Fire blankets can be used to smother Class A and B fires, particularly in situations where burning clothing and small fires involving flammable liquids, such as cooking pan fire, are involved. Heavy duty blankets can be used for protection during hot work such as welding.
Blankets need to be provided and used with care. It is important that the user wraps the corner or edge of the blanket over their hands to protect them from the radiant heat of the fire, and that it is kept between the user and the fire to protect the user from the heat.
The blanket should be placed carefully over the burning container or wrapped around the person with burning clothes. If the fire is in a cooking pan, the heat should be turned off — if this can be achieved without placing the person using the blanket in any danger. The provision of fire blankets should follow from the risk assessment.
Except for smaller catering establishments, it is normally safer to use appropriate fire extinguishers (such as those designed for oil fires) than fire blankets.
There are a number of fixed fire-fighting facilities available, including:
- fire hydrants and rising mains
- hose reel systems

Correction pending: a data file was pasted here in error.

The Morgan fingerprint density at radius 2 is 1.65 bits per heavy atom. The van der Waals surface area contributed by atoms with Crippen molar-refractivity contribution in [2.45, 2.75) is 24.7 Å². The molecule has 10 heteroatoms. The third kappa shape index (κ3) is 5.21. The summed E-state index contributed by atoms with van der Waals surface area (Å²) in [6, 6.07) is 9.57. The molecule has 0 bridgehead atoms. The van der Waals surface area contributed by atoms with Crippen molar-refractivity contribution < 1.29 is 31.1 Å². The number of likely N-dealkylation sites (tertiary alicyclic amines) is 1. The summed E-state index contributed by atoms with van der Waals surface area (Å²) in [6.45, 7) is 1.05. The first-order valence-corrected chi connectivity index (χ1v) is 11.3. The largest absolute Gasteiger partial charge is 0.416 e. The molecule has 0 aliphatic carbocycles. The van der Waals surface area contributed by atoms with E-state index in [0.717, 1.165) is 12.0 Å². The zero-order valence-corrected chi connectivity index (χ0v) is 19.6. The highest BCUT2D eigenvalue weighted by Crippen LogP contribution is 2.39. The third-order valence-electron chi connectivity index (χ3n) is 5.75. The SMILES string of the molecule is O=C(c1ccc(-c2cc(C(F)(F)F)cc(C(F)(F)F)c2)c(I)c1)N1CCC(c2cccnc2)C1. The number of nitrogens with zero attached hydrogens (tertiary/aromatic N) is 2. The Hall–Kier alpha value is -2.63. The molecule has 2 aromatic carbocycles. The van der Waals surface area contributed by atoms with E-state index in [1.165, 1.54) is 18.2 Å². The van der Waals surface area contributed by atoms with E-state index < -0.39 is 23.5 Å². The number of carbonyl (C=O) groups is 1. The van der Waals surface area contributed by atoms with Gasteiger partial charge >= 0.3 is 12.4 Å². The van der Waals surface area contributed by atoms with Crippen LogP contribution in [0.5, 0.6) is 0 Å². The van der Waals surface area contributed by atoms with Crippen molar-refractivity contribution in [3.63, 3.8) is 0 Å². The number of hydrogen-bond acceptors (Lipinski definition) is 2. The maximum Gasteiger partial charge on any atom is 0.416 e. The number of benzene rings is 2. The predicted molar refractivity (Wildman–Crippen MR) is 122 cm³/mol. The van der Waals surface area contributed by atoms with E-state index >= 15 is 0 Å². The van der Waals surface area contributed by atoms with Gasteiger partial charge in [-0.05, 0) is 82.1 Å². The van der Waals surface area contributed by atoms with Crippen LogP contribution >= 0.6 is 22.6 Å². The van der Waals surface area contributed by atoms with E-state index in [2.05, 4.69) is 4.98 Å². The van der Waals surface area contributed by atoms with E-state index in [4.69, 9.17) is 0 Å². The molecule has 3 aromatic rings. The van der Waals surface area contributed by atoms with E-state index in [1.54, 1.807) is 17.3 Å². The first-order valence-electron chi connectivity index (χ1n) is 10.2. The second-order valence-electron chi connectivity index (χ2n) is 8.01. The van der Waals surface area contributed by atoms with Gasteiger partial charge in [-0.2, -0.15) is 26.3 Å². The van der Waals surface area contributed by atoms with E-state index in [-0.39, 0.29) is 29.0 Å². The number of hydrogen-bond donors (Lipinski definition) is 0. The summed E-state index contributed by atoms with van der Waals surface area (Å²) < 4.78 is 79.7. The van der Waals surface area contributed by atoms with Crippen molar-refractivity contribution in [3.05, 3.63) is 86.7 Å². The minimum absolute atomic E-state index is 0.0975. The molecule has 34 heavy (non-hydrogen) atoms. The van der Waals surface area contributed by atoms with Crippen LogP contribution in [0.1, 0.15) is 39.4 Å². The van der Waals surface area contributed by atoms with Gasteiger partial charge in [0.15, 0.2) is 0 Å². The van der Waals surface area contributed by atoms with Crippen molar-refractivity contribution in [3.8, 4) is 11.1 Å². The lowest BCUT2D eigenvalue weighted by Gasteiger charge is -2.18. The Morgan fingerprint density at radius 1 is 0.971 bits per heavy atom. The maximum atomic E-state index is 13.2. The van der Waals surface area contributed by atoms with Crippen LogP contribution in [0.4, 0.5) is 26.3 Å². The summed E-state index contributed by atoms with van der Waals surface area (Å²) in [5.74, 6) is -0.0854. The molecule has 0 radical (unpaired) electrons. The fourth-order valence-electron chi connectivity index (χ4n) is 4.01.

- sprinkler systems
- water mist and fogging systems
- gas systems (sometimes referred to as “clean agent systems”)
- foam systems
- dry powder.
Fixed fire protection systems will usually be required/are advisable:
- where the usual requirements of the building regulations (with respect to means of escape or compartmentation) cannot be met due to reasons of practicability, or where a relaxation of those requirements is sought
- in high buildings, or buildings with deep basements, where fixed fire protection systems are required to assist the fire brigade in the protection of life
- in any building where the results of a fire risk assessment show that life safety may be compromised by an outbreak of fire that is not extinguished promptly
- in any building where it is necessary to provide compensation for some other fire precautionary measure that may be considered to require reinforcement, eg where it is not considered practicable to provide the required level of fire separation
- on the instructions of the insurers for the building (some insurers may be persuaded to offer a premium reduction for the installation of an approved system)